Effects of Catch-and-Release on Feeding Responses and Aggressive Behavior in Nile Tilapia - Dataset

Published: 14 Jan 2020 | Version 1 | DOI: 10.17632/9d2jhscwm4.1

Description of this data

In the present paper, we assess whether fish feeding responses and aggressive behavior can be affected by a hook injury (C&R). We assessed this question using an aggressive cichlid fish species, the Nile tilapia (Oreochromis niloticus), which displays pronounced dominance hierarchies and is a territorialist species. Hierarchy and territorialism are dependent of aggressivity and the nutritional state of individuals and thus may be affected by C&R.
We exposed fish to three treatments: control (no-handling), chase/capture (C&C) and catch/release (C&R). Fish had their feeding responses (latency to feed and time to eat all feed pellets) evaluated prior to and at 2, 24 and 48 h post-handling, and the aggressive behavior was evaluated prior to and at 2, 6, 24 and 48 h post-handling. The aggressive behavior (latency, number of bites and confront index) was evaluated through the mirror test. We observed that 2 h after the catch-and-release, fish took a longer time to eat all pellets. In general, control fish displayed a consistent increase in aggressive behavior over time, and this pattern was interrupted by C&C, and an even larger response was seen in fish exposed to C&R, which had a consistent reduction in the number of bites post-handling compared to other groups. Although fish showed a tendency to become less aggressive post-C&R handling, catch-and-release did not largely affect their feeding responses or aggressive behavior, demonstrating that Nile tilapia is resistant/resilient to physical handling such as C&C or C&R.

Experiment data files

Steps to reproduce

To assess whether feeding responses and agonistic interactions would be altered in fish before and after catch and release, 30 individuals of Nile tilapia were distributed equally (N = 10) between three treatments (control, chase/capture (C&C) and catch/release (C&R)). Fish were individualized in glass aquaria (40 x 24 x 23 cm), and they were allowed to acclimate for 3 days in this condition. After this period, the feeding responses and agonistic behavior (through mirror test) were evaluated once every day for 2 days to assess their initial/basal feeding responses and aggressive behavior. Thereafter, on the third day (see details below), the fish were exposed to either angling or chasing/capturing procedures (see details below) or no-handling (control). The fish had their feeding responses evaluated 2, 24 and 48 hours post-handling, and aggressive behavior was evaluated 2, 6, 24 and 48 hours post-handling. The chased and captured treatment was important (positive control) to appropriately assess the angling/hook effect, i.e., do the hook and unhook procedure affect the feeding responses and behavior? To what extent is the angling and especially the hook responsible for the changes, or only the fact the fish is chasing and air exposure cause most of the impact?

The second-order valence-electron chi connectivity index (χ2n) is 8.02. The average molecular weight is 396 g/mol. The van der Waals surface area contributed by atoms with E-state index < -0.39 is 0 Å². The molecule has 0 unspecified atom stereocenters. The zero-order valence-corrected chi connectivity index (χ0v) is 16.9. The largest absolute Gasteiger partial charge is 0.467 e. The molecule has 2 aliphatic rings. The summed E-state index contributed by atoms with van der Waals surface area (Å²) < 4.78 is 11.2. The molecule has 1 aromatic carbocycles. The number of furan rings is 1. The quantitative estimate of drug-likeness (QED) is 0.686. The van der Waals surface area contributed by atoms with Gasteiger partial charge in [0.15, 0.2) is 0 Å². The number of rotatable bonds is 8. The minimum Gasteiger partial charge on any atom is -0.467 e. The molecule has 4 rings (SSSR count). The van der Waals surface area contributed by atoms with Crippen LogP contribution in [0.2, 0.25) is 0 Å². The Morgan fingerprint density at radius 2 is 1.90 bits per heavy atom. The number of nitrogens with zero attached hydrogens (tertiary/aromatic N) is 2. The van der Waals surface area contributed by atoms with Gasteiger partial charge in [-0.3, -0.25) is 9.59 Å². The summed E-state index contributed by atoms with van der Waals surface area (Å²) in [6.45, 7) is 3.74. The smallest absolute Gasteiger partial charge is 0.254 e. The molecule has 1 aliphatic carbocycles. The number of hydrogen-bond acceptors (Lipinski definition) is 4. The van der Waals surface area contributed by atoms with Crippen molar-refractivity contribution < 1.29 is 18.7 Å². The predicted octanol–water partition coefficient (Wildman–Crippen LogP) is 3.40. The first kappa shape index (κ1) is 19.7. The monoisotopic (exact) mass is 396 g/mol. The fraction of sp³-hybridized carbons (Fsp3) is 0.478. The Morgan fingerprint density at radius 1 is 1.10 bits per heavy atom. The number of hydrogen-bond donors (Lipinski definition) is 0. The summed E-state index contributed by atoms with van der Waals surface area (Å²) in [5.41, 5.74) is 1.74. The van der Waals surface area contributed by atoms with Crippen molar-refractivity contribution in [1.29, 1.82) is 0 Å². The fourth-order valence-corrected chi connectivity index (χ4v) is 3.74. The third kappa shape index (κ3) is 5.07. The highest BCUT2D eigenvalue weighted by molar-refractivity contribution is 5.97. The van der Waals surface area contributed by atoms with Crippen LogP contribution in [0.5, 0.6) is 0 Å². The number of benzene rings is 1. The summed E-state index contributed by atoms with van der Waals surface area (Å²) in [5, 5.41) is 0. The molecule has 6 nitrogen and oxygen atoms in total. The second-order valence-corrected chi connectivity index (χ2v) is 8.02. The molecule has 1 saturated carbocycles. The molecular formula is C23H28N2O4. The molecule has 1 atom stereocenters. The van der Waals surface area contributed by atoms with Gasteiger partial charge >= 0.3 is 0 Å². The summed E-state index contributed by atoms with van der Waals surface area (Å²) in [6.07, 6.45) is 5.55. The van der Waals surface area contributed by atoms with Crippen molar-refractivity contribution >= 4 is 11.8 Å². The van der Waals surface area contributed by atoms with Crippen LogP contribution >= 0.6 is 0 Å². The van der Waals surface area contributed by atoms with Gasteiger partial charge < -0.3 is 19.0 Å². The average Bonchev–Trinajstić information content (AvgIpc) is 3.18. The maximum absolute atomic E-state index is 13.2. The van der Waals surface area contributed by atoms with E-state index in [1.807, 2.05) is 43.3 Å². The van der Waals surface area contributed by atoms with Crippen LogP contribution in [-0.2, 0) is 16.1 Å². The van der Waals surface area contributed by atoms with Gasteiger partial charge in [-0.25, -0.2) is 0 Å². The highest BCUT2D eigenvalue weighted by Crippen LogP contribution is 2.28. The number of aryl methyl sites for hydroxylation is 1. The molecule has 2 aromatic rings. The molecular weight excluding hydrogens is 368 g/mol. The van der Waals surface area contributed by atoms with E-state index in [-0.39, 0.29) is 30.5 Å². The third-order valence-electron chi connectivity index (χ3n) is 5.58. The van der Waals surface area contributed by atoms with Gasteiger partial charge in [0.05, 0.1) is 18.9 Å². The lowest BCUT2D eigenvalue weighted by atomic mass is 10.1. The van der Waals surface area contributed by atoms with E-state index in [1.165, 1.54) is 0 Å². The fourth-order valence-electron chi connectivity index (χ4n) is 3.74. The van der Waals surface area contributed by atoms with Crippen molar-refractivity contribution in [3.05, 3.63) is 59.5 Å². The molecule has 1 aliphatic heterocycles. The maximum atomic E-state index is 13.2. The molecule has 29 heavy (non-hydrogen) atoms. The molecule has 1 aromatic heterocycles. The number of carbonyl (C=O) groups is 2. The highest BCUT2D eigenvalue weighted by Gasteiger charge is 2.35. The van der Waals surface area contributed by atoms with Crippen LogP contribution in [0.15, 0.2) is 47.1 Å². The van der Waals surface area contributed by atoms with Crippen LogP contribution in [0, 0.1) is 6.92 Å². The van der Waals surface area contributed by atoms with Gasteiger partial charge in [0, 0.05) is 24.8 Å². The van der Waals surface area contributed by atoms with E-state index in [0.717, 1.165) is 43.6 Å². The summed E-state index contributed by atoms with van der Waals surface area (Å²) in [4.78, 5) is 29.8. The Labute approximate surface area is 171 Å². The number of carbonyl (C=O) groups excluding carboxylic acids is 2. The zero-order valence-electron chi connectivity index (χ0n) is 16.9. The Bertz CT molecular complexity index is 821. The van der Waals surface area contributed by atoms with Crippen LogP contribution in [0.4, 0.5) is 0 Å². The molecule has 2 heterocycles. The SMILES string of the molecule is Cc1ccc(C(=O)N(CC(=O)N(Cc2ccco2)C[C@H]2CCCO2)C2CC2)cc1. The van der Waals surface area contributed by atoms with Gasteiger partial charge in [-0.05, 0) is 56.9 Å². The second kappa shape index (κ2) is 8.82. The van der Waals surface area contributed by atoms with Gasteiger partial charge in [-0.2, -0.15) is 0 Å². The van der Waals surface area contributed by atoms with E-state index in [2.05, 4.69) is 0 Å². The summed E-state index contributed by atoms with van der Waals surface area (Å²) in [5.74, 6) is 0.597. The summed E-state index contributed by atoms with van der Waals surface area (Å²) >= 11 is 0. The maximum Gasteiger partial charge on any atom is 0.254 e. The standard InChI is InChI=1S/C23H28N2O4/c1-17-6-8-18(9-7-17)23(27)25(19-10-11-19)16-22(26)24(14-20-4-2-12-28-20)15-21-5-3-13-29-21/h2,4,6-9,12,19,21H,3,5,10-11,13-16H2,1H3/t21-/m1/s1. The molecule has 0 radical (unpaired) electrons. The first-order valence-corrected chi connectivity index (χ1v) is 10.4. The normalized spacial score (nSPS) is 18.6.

The differences between the treatments were examined using linear mixed-effect models by applying the lmer function implemented in the lme4 and lmerTest packages of R and the Akaike criterion. We set treatment´ and ‘sampling’ as fixed factors, whilefish´ was included as a nested random term to account for their variation. We tested assumptions through a Kolmogorov-Smirnov test for normality and a Levene test for homoscedasticity. Post-hoc comparisons were performed using a Tukey HSD test. Data were log-transformed for latency for the first aggressive behavior and the number of bites to arrive at the assumptions.

Latest version

  • Version 1


    Published: 2020-01-14

    DOI: 10.17632/9d2jhscwm4.1

    Cite this dataset

    Camargo dos Santos, Bruno; Stramantinoli Rossi, Vanessa; Bastos Gonçalves, Bruno; S. Zanuzzo, Fábio; Leutz, Juliane; Cardoso Giaquinto, Percília (2020), “Effects of Catch-and-Release on Feeding Responses and Aggressive Behavior in Nile Tilapia - Dataset”, Mendeley Data, v1 http://dx.doi.org/10.17632/9d2jhscwm4.1


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Universidade Estadual Paulista Julio de Mesquita Filho - Campus de Botucatu


Animal Behavior


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